Showing posts from July, 2013

How To Make Comics: Backstory

Backstory is essentially everything that happened before your story starts. Alan Moore recommends building a Backstory as one of the first steps in creating a comics story. By building a substantial background for your character and his world, you'll have a goldmine of sources for story. But maybe you don't have the time, so let's see how we can get the ball rolling quickly. To start a story, we asked you to list a series of Story Events, focusing on your character as he makes his way through his day. In following your character, you may have had him talking to other characters, going to different locations, essentially living his Ordinary Life. You continue listing Story Events until you reach a Disturbance, which launches your character into an adventure. But what if you can't find a Disturbance? The easiest way to identify a Disturbance is to find out what will literally disturb your character enough to leave his Ordinary Life. Here's a question to get yo

"Kung Paano Ako Naging Leading Lady" to be restaged in The Virgin Labfest 2014

Image from Tuxqs Rutaquio's Instagram Wowowow!! So happy to announce that, next year, my play about superheroes, domestic help, and sibling rivalry will be restaged. "Kung Paano Ako Naging Leading Lady," directed by the awesome Christopher Dacanay Martinez, starring Kiki Baento, Skyzx Labastilla, and Hans Eckstein has been chosen, along with Herlyn Gail Alegre's "Imbisibol" and Liza Magtoto's "Isang Daan," to be part next year's Virgin Labfest, tentatively scheduled for June 2014. This whole playwriting thing has been amazing. Though I don't know if I'll be able to do this again, the fact that it happened is enough. During the first run, director Chris Martinez asked me if writing a full-length version of the play was possible. I remember answering, "Yes, if anyone's interested in staging it." Anyway, here's a snippet from a review written by Katrina Stuart Santiago for . "The ban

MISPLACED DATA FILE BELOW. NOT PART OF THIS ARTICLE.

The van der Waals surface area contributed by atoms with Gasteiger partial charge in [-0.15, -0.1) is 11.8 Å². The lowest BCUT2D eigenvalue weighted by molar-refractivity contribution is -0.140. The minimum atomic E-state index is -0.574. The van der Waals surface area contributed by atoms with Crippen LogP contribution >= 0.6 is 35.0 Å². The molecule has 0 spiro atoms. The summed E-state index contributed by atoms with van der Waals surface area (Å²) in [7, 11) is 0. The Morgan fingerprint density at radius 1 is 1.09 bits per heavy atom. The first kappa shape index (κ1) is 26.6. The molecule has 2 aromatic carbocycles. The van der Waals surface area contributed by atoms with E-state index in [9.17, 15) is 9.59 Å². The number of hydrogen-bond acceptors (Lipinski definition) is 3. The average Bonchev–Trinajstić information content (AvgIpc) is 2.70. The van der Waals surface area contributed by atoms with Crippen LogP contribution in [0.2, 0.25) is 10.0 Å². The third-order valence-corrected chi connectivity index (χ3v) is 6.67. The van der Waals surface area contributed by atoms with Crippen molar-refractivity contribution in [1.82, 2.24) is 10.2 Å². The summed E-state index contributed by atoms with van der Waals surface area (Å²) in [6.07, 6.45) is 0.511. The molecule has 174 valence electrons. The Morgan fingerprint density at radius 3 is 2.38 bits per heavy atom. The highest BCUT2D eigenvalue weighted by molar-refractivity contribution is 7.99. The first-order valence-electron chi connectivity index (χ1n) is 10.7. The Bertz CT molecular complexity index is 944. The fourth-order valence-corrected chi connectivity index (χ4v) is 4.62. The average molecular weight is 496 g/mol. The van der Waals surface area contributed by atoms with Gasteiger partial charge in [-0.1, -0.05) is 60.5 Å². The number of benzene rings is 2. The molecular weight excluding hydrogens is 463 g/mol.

How To Make Comics: A Summary of Steps for Comics Story Development

Below are the steps that summarize story development for graphic novels and comics limited series. It collapses everything that we've talked about in this series of blog posts that began with How To Create a Graphic Novel Story From Scratch Part One . If you haven't read the series of blog posts, it's advisable that you do so. STEP 1: If you're starting from scratch: Take a character, any character you've created, and follow him through his ordinary life by listing a series of Story Events. STEP 2: As you list Story Events, identify a Disturbance that will rock your character's ordinary life and make him decide to fix it. (List the Disturbance as another Story Event.) STEP 3: Continue to list Story Events after the Disturbance until... STEP 4: can jump all the way forward and deduce a Possible Ending to the story. If you can't find an Ending yet, continue adding Story Events to what you have so far until something inspire